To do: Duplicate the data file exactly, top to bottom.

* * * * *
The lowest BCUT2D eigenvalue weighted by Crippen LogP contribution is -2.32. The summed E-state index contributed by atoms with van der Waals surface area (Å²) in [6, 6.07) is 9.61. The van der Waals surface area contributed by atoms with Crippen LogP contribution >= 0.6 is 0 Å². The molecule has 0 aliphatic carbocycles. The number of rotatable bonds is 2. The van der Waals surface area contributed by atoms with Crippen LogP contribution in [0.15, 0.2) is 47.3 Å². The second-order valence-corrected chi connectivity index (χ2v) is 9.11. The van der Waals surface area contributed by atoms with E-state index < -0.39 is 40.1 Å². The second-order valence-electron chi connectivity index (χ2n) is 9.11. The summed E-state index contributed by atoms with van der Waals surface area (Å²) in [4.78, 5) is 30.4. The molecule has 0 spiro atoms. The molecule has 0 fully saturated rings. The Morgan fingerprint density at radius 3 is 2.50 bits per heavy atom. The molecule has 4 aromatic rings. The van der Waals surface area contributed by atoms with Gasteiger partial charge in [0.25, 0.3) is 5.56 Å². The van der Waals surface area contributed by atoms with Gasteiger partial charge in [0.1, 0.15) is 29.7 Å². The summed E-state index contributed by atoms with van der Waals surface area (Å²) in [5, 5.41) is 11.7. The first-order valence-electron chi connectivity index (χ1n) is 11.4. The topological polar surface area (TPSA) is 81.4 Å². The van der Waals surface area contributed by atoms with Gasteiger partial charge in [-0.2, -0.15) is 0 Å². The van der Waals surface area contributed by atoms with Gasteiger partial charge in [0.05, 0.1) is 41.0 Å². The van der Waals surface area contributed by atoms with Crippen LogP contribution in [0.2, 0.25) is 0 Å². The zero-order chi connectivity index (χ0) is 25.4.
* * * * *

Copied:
The lowest BCUT2D eigenvalue weighted by Crippen LogP contribution is -2.32. The summed E-state index contributed by atoms with van der Waals surface area (Å²) in [6, 6.07) is 9.61. The van der Waals surface area contributed by atoms with Crippen LogP contribution >= 0.6 is 0 Å². The molecule has 0 aliphatic carbocycles. The number of rotatable bonds is 2. The van der Waals surface area contributed by atoms with Crippen LogP contribution in [0.15, 0.2) is 47.3 Å². The second-order valence-corrected chi connectivity index (χ2v) is 9.11. The van der Waals surface area contributed by atoms with E-state index < -0.39 is 40.1 Å². The second-order valence-electron chi connectivity index (χ2n) is 9.11. The summed E-state index contributed by atoms with van der Waals surface area (Å²) in [4.78, 5) is 30.4. The molecule has 0 spiro atoms. The molecule has 0 fully saturated rings. The Morgan fingerprint density at radius 3 is 2.50 bits per heavy atom. The molecule has 4 aromatic rings. The van der Waals surface area contributed by atoms with Gasteiger partial charge in [0.25, 0.3) is 5.56 Å². The van der Waals surface area contributed by atoms with Gasteiger partial charge in [0.1, 0.15) is 29.7 Å². The summed E-state index contributed by atoms with van der Waals surface area (Å²) in [5, 5.41) is 11.7. The first-order valence-electron chi connectivity index (χ1n) is 11.4. The topological polar surface area (TPSA) is 81.4 Å². The van der Waals surface area contributed by atoms with Gasteiger partial charge in [-0.2, -0.15) is 0 Å². The van der Waals surface area contributed by atoms with Gasteiger partial charge in [0.05, 0.1) is 41.0 Å². The van der Waals surface area contributed by atoms with Crippen LogP contribution in [0.2, 0.25) is 0 Å². The zero-order chi connectivity index (χ0) is 25.4.